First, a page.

A group of security researchers at Check Point dug out an advanced vulnerability called SimBad malware, which attacks games in the Google Play Store. What’s even more scary is that there are over 200 affected apps that have been downloaded by a total of around 150 million Android users, which could have likely exposed themselves to the malware.
The malware is relatively hard to catch because it disguises itself as an ad, something that all games that are available for free have in order for developers to drive revenue. The researchers reported on their blog that SimBad malware hides itself mostly in the simulator games.
Their further research uncovered that the malware that affects millions of Google Play store users is hidden behind the software development tool called SDK, which is used for marketing and other different profitability purposes, making it even harder to find.
How does the SimBad malware work?
Since it’s an ad, it can easily redirect its victims to a vulnerable website if they accidentally tap on the ad, or can have automatic redirection. The website takes users to download more malicious apps from the Play Store or some other remote server, exposing them to the malware even more. A commonly used approach in this is to perform phishing attacks, where users are redirected to some popular websites where the payment option system exists and they might enter their credentials, for example PayPal.
Researchers at Check Point, Elena Root and Andrey Polkovnichenko, wrote that the malicious tool can even be used to manipulate with developers who don’t realize it’s there. However, they don’t know what the real intent is behind the SimBad malware development, as the attack doesn’t seem to be targeted toward a specific region, nor was it developed by the same developer.
Once a device, for example a smartphone or tablet, is infected by the malware, the app will hide its program icon but continue playing ads once the app which brought the malware is running. It will play ads in the background, generating fraudulent revenue. That way, by working silently in the background, the malware won’t cause suspicion or catch someone’s attention.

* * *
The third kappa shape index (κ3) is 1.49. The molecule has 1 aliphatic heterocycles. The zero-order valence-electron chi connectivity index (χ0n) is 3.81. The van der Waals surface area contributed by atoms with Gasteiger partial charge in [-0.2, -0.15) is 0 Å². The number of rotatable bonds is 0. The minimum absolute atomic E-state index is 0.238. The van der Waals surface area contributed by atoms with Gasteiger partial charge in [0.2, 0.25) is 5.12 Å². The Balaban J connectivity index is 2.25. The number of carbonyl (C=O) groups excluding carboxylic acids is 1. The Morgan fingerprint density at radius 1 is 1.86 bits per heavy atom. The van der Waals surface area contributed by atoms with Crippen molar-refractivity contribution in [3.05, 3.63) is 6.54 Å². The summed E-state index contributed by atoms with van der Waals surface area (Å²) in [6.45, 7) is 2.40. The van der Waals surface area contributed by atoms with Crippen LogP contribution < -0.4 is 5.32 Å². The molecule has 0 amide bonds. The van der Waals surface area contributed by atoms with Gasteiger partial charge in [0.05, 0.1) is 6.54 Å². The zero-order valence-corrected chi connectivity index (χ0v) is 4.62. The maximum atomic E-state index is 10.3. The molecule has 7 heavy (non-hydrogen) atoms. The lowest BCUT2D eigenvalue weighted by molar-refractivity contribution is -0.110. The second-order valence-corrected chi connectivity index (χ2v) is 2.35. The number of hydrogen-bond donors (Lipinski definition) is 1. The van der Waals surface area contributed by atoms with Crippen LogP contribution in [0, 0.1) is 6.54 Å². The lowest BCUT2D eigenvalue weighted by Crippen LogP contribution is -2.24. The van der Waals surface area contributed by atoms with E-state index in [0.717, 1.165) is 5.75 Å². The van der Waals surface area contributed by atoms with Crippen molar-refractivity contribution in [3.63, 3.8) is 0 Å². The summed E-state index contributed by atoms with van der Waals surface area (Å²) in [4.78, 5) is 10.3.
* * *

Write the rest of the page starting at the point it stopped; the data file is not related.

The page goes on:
Researchers at Check Point note that aside from the simulator games, other SimBad malware-affected apps include photo editors, wallpaper apps and other apps with a similar concept. Here are ten apps with the most downloads that were affected by the malicious malware.
- Snow Heavy Excavator Simulator (10,000,000 downloads)
- Hoverboard Racing (5,000,000 downloads)
- Real Tractor Farming Simulator (5,000,000 downloads)
- Ambulance Rescue Driving (5,000,000 downloads)
- Heavy Mountain Bus Simulator 2018 (5,000,000 downloads)
- Fire Truck Emergency Driver (5,000,000 downloads)
- Farming Tractor Real Harvest Simulator (5,000,000 downloads)
- Car Parking Challenge (5,000,000 downloads)
- Speed Boat Jet Ski Racing (5,000,000 downloads)
- Water Surfing Car Stunt (5,000,000 downloads)
Fortunately, the security researchers from Check Point have already informed Google about the malware, with the apps being removed from the Play Store for good. Nevertheless, if you have installed some of these apps to your phone, make sure to check this list, or visit Check Point’s blog to see a full list of affected apps.
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